How Ministry of Supply Shook Up Workplace Attire

To stay fresh while traveling as a consultant, Aman Advani sewed the soles of Nike socks into his dress socks. He then discovered his colleague, Gihan Amarasiriwardena, did something similar—he sewed old running tees into his dress shirts.

The two joined forces with Massachusetts Institute of Technology classmate Kit Hickey to launch a professional clothing line to solve this problem: Ministry of Supply. The name comes from the “inventor [Charles Fraser-Smith] immortalized as ‘Q’ in James Bond,” whose department made sure Bond was well supplied with gadgetry to conquer any mission. 

“We rallied around that one principle of creating a new category of clothing we call performance professional,” Advani says. “How do we shake up an industry that hasn’t really evolved in decades? What we’re wearing to work today is not too dissimilar from what our grandparents might have worn decades ago.”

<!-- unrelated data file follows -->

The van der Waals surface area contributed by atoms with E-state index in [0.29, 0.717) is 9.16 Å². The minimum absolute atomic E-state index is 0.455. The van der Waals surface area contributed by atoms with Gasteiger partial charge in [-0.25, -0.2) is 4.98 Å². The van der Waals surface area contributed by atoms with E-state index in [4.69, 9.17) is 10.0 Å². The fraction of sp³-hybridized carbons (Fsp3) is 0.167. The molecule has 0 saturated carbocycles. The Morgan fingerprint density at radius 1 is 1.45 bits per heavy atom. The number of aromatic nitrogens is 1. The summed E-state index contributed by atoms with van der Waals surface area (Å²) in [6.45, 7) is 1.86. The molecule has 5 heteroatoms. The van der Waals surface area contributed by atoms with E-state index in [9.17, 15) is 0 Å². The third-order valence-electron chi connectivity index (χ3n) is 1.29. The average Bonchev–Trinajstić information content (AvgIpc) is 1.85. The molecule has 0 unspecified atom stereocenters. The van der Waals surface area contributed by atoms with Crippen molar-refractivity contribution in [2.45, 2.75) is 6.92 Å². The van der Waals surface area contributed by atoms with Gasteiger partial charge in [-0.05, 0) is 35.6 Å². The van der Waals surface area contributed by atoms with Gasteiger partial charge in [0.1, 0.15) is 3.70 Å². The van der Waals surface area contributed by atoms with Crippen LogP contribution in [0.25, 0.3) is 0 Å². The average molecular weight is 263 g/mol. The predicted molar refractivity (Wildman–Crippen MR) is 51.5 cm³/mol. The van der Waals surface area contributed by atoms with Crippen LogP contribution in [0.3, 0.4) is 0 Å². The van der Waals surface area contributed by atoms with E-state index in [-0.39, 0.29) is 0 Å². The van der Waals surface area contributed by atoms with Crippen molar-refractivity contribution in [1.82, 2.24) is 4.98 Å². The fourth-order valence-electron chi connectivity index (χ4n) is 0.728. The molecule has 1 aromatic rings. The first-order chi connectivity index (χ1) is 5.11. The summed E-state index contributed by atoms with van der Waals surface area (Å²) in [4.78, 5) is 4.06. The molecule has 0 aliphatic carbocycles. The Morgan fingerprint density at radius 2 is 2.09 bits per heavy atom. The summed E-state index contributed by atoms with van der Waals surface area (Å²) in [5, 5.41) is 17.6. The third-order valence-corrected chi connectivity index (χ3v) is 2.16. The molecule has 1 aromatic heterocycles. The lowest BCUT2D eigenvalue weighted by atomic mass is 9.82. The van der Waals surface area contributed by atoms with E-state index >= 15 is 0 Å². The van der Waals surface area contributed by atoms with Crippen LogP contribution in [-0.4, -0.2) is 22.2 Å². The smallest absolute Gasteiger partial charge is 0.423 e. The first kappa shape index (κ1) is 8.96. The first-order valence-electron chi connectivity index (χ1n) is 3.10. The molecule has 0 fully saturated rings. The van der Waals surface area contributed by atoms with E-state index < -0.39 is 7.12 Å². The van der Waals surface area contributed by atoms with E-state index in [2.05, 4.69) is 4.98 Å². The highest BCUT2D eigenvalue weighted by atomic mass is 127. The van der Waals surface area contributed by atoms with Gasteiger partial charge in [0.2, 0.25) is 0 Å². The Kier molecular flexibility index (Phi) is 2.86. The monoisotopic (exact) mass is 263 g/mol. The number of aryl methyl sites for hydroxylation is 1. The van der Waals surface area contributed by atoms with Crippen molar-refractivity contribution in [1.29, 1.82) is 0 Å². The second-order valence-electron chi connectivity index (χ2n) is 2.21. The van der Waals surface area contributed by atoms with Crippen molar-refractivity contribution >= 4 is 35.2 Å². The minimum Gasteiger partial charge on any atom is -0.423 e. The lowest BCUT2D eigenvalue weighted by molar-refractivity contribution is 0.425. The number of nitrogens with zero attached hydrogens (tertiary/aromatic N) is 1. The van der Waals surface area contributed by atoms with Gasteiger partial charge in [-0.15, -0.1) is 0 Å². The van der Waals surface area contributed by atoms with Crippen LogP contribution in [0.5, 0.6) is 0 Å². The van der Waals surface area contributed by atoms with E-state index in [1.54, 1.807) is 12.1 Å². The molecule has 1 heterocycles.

Ministry of Supply reimagines workplace attire

Ministry of Supply launched in 2012 with the Apollo shirt. Aesthetically similar to a dress shirt, it is made from a piqué knit fabric, resistant to wrinkles or sweat stains. It also features the same temperature-regulation technology NASA uses in its spacesuits.

The company has grown and overcome obstacles since launching, from bringing in former Brooks Brothers design director Jarlath Mellett to opening brick-and-mortar shops—all of which are currently closed.

They also have a “1 In, 1 Out” program. The company sends customers a box and prepaid shipping label, allowing them to donate clothing to people in need through one of Ministry of Supply’s partner organizations.

Advani received sage advice early on that always stuck with him: Find the right family.

“Find the people who already have a palate and excitement for what you’re doing instead of spending your time convincing the people who are immediately and initially opposed to it,” he says.

Editor’s Note: Kevin Rustagi was one of the four original founders of Ministry of Supply. He left in 2012, before this article was published.

This article originally appeared in the September 2016 issue of SUCCESS magazine and has been updated. Photo courtesy of Ministry of Supply

Jamie Friedlander is a freelance writer based in Chicago and the former features editor of SUCCESS magazine. Her work has been published in The Cut, VICE, Inc., The Chicago Tribune and Business Insider, among other publications. When she’s not writing, she can usually be found drinking matcha tea into excess, traveling somewhere new with her husband or surfing Etsy late into the night.

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